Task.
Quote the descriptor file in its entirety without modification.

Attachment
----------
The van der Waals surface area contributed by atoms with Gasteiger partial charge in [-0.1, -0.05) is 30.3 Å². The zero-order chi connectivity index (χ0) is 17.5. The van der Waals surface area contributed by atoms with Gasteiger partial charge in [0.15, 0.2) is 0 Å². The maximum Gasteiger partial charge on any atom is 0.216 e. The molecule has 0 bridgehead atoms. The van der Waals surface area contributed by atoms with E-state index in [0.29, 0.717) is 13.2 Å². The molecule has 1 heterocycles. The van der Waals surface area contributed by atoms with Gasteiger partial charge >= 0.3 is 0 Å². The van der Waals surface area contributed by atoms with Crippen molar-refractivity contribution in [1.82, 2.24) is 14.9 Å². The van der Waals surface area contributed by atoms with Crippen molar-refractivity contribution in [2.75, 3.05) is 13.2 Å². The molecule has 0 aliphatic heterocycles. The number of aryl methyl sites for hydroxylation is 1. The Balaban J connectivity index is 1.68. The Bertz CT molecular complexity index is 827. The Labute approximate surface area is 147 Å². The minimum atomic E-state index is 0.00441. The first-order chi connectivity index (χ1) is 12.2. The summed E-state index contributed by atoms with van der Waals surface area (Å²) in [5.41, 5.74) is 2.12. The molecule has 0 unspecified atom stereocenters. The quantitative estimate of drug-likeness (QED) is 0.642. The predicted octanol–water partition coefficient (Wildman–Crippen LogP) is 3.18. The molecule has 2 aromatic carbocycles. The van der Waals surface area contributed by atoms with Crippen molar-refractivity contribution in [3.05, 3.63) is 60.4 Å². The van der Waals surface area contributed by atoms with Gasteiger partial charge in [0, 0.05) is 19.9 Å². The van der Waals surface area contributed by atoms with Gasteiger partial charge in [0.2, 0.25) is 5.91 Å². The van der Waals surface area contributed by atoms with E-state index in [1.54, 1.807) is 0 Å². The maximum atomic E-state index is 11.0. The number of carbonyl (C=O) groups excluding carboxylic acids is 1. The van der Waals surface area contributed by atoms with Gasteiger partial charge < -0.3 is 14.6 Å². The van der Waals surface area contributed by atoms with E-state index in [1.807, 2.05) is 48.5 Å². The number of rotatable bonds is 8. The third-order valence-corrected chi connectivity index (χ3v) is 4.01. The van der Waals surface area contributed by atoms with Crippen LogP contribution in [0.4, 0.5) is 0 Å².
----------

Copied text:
The van der Waals surface area contributed by atoms with Gasteiger partial charge in [-0.1, -0.05) is 30.3 Å². The zero-order chi connectivity index (χ0) is 17.5. The van der Waals surface area contributed by atoms with Gasteiger partial charge in [0.15, 0.2) is 0 Å². The maximum Gasteiger partial charge on any atom is 0.216 e. The molecule has 0 bridgehead atoms. The van der Waals surface area contributed by atoms with E-state index in [0.29, 0.717) is 13.2 Å². The molecule has 1 heterocycles. The van der Waals surface area contributed by atoms with Gasteiger partial charge >= 0.3 is 0 Å². The van der Waals surface area contributed by atoms with Crippen molar-refractivity contribution in [1.82, 2.24) is 14.9 Å². The van der Waals surface area contributed by atoms with Crippen molar-refractivity contribution in [2.75, 3.05) is 13.2 Å². The molecule has 0 aliphatic heterocycles. The number of aryl methyl sites for hydroxylation is 1. The Balaban J connectivity index is 1.68. The Bertz CT molecular complexity index is 827. The Labute approximate surface area is 147 Å². The minimum atomic E-state index is 0.00441. The first-order chi connectivity index (χ1) is 12.2. The summed E-state index contributed by atoms with van der Waals surface area (Å²) in [5.41, 5.74) is 2.12. The molecule has 0 unspecified atom stereocenters. The quantitative estimate of drug-likeness (QED) is 0.642. The predicted octanol–water partition coefficient (Wildman–Crippen LogP) is 3.18. The molecule has 2 aromatic carbocycles. The van der Waals surface area contributed by atoms with Crippen molar-refractivity contribution in [3.05, 3.63) is 60.4 Å². The van der Waals surface area contributed by atoms with Gasteiger partial charge in [0, 0.05) is 19.9 Å². The van der Waals surface area contributed by atoms with Gasteiger partial charge in [0.2, 0.25) is 5.91 Å². The van der Waals surface area contributed by atoms with E-state index in [1.54, 1.807) is 0 Å². The maximum atomic E-state index is 11.0. The number of carbonyl (C=O) groups excluding carboxylic acids is 1. The van der Waals surface area contributed by atoms with Gasteiger partial charge < -0.3 is 14.6 Å². The van der Waals surface area contributed by atoms with E-state index in [1.807, 2.05) is 48.5 Å². The number of rotatable bonds is 8. The third-order valence-corrected chi connectivity index (χ3v) is 4.01. The van der Waals surface area contributed by atoms with Crippen LogP contribution in [0.4, 0.5) is 0 Å².